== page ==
Under normal circumstances, he would be making a killing in his father’s business, especially with the widespread power cuts. However, Covid-19 has meant many people have lost jobs or had their pay cut and cannot spend as they used to. Uncertainty about the future means giving credit to customers is risky.
A frustrating problem for Letsoalo is that his gas pumps are powered by electricity and he cannot fill gas cylinders during blackouts.
“Electricity is hurting us. It’s killing us. And this is not just one or two homes, but many lives are affected by the power cuts,” Letsoalo said.
“We are breadwinners but we are unable to provide for our families. People should be buying gas more now that there is no electricity, but the devastation of coronavirus has cost people their jobs while others have no money because they have not returned to work.
“People need gas but because they are not working we are not getting what we expect in terms of returns. I’ll rightfully place that at Covid-19’s and the government’s doorstep because they have been preaching relief but the money found its way into other pockets,” said Letsoalo.
On Thursday morning, Letsoalo’s workers were busy loading empty gas bottles into a van to be taken to be filled and the place looked busy. But Letsoalo said this activity was nothing compared to the old days before lockdown.
Eskom told Daily Maverick last week that Soweto residents owed about R20-billion in unpaid electricity bills. Removing illegal connection was one way it was trying to stabilise its system and recoup losses.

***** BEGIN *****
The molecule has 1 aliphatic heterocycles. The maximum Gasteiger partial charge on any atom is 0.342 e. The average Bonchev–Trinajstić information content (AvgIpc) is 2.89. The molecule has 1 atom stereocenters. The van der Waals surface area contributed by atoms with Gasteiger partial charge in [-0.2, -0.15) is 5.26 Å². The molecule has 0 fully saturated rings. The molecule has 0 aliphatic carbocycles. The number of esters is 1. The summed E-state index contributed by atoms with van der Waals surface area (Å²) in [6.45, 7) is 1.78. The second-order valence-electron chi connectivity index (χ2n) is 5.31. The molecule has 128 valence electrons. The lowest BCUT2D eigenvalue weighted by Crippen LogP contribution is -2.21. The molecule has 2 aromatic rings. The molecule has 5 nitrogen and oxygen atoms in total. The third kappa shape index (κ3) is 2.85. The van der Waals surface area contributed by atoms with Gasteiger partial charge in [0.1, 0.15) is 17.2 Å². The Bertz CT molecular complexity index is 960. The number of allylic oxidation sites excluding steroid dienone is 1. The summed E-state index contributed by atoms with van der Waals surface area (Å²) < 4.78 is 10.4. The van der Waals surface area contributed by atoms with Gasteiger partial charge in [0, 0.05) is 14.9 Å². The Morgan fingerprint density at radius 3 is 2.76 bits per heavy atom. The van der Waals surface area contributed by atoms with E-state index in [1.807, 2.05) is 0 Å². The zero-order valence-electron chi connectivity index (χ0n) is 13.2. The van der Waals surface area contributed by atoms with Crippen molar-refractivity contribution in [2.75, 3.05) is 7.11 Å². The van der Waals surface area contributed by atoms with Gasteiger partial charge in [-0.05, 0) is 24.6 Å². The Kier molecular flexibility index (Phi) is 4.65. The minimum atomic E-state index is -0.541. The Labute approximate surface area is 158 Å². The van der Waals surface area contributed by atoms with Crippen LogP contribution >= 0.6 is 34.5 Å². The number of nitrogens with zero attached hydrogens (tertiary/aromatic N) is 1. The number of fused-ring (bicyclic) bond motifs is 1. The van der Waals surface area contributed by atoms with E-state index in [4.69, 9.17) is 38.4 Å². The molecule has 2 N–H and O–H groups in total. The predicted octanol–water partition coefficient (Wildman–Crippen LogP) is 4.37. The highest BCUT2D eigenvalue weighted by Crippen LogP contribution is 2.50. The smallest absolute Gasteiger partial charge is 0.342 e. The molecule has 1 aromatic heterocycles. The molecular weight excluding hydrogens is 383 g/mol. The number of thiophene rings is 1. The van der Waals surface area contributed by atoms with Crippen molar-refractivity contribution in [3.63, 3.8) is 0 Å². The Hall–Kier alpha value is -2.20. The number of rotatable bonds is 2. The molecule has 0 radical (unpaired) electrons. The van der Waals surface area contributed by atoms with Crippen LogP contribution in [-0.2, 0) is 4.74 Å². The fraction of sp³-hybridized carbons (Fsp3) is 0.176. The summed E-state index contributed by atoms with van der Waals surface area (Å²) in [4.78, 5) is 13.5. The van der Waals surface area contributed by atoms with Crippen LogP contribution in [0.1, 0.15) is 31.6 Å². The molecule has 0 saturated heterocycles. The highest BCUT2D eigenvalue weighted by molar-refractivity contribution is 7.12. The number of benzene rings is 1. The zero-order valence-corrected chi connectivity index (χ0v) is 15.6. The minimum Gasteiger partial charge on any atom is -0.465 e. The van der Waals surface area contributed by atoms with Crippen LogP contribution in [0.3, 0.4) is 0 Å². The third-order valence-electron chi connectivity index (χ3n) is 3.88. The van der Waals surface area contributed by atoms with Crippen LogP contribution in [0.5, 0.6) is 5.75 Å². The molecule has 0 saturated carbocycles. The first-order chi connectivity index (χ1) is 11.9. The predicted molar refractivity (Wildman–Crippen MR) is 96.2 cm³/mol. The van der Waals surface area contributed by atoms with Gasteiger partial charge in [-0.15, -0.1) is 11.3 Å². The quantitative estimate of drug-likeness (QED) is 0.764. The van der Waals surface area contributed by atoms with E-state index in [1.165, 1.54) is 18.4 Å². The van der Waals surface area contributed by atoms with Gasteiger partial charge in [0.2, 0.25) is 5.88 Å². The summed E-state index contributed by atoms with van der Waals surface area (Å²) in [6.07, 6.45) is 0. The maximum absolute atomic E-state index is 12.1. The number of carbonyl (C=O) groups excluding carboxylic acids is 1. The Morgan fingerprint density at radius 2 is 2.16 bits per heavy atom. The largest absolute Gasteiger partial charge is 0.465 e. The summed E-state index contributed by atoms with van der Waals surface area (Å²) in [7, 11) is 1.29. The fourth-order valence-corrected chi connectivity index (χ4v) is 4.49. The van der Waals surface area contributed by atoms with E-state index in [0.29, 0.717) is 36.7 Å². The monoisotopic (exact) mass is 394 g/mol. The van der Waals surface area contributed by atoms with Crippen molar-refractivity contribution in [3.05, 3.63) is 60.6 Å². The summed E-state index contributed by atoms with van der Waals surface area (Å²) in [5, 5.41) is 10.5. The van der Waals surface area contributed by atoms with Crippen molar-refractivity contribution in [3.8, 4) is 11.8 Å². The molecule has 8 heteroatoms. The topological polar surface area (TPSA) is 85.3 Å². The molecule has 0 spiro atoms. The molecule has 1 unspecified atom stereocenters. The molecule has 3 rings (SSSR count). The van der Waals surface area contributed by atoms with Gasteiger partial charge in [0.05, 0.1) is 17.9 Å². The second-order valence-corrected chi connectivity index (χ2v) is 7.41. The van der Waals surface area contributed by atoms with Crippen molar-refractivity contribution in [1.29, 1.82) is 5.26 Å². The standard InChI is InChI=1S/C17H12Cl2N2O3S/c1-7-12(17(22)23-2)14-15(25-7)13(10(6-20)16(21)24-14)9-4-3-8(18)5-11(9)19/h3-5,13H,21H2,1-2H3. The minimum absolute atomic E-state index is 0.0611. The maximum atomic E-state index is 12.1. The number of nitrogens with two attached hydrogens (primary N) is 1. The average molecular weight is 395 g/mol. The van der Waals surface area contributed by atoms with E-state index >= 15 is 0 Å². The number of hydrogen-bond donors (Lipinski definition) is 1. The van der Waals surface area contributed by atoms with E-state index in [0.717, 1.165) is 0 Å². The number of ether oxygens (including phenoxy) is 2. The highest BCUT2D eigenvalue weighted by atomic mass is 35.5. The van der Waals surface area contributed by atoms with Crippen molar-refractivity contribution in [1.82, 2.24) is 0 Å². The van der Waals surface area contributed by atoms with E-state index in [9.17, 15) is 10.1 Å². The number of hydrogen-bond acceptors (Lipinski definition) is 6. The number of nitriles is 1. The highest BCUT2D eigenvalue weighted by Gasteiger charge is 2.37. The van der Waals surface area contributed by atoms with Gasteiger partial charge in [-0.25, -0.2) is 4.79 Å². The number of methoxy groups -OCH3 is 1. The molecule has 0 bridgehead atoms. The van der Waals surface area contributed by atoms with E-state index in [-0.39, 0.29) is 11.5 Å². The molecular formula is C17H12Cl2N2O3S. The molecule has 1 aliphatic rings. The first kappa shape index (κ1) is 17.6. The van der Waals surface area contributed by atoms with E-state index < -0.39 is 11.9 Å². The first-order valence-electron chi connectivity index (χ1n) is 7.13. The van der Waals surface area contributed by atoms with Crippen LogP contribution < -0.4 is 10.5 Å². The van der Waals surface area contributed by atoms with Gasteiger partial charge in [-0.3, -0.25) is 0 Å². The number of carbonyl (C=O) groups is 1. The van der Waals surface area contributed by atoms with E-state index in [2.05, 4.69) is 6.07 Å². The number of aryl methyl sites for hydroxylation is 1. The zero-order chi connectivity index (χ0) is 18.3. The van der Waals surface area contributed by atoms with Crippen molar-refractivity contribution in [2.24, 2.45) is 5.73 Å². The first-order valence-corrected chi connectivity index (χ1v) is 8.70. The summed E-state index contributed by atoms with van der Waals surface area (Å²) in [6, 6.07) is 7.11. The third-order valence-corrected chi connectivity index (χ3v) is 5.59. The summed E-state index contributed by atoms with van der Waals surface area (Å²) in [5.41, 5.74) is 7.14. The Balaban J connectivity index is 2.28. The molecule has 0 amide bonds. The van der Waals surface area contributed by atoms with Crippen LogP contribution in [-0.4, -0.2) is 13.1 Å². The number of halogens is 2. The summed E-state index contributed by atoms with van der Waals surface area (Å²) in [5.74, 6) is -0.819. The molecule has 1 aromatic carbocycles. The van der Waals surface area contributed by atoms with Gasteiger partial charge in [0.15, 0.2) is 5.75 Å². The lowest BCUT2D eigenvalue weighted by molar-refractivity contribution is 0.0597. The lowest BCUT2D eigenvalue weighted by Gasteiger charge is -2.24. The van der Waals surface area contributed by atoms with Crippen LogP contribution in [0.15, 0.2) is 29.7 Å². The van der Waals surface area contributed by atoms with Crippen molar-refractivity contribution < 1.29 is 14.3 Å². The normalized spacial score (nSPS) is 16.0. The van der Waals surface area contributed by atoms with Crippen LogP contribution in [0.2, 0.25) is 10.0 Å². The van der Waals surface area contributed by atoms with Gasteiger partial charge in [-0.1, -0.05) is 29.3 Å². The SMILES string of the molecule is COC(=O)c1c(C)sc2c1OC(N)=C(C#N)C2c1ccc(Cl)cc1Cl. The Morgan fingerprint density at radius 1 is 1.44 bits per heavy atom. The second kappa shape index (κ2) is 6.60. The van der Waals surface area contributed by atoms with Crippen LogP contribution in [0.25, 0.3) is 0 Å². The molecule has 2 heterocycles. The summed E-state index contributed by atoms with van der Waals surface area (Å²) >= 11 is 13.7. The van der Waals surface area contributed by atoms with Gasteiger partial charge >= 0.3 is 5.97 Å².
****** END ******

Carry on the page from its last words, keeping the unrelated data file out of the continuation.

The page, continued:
However, many people restore illegal connections as soon as Eskom and officials leave areas where they have been working.
The lockdown brought more damage than usual to power lines and other Eskom infrastructure in the Soweto region. When trains resume services, there will be no power on several lines, including on the Naledi and Vereeniging links.
Linah Zwane, 65, of Kliptown revealed that his area sometimes goes for days without power. Kliptown is an illegal connections hotbed, with the local train station and surrounding rail lines a hub for connections — with bunches of exposed wires posing a real danger to commuters.
Zwane was pessimistic: “The coronavirus will overcome us. If we have no electricity, and we are told coronavirus thrives in cold conditions, it means we have been left to die.”
Deputy President of the Soweto Business Forum (SBF), Palesa Kambule, told Daily Maverick that businesses were falling apart as they battled the double whammy of power cuts and Covid lockdown restrictions.
“Trying to run businesses under Level 3 without power for five days has been horrible.”
Before the lockdown, it was very difficult with non-stop loadshedding, said Kambule. Businesses involved in sanitisers, manufacturing of masks, and those in farming got essential services permits, but the rest of the businesses faced serious problems.
Said Kambule: “Level 4 was a battle for survival for most businesses, especially spaza shops. They lost a lot from level 5.”
Kambule said that businesses under the forum did not receive the promised assistance from the government, and were battling to recover from the setbacks of the hard Level 5 lockdown.
“And, now under Level 3, it’s just worse. What exacerbated the situation is that many Soweto businesses didn’t get permits to open up shops. Now our members will be calling us and asking when electricity will be back.”
Kambule said that member businesses who were manufacturing masks and aprons faced delays due to load reduction, with work that should take two days to complete sometimes extending to two weeks.
On Thursday 25 June, Deputy President David Mabuza told parliamentarians that Eskom was doing well but renewed nationwide load shedding might be on the cards.
The power utility said it had recently lost four units at its power plants and this might exacerbate, leading to shortages. Currently it was implementing “load reduction” in certain areas, not load shedding. DM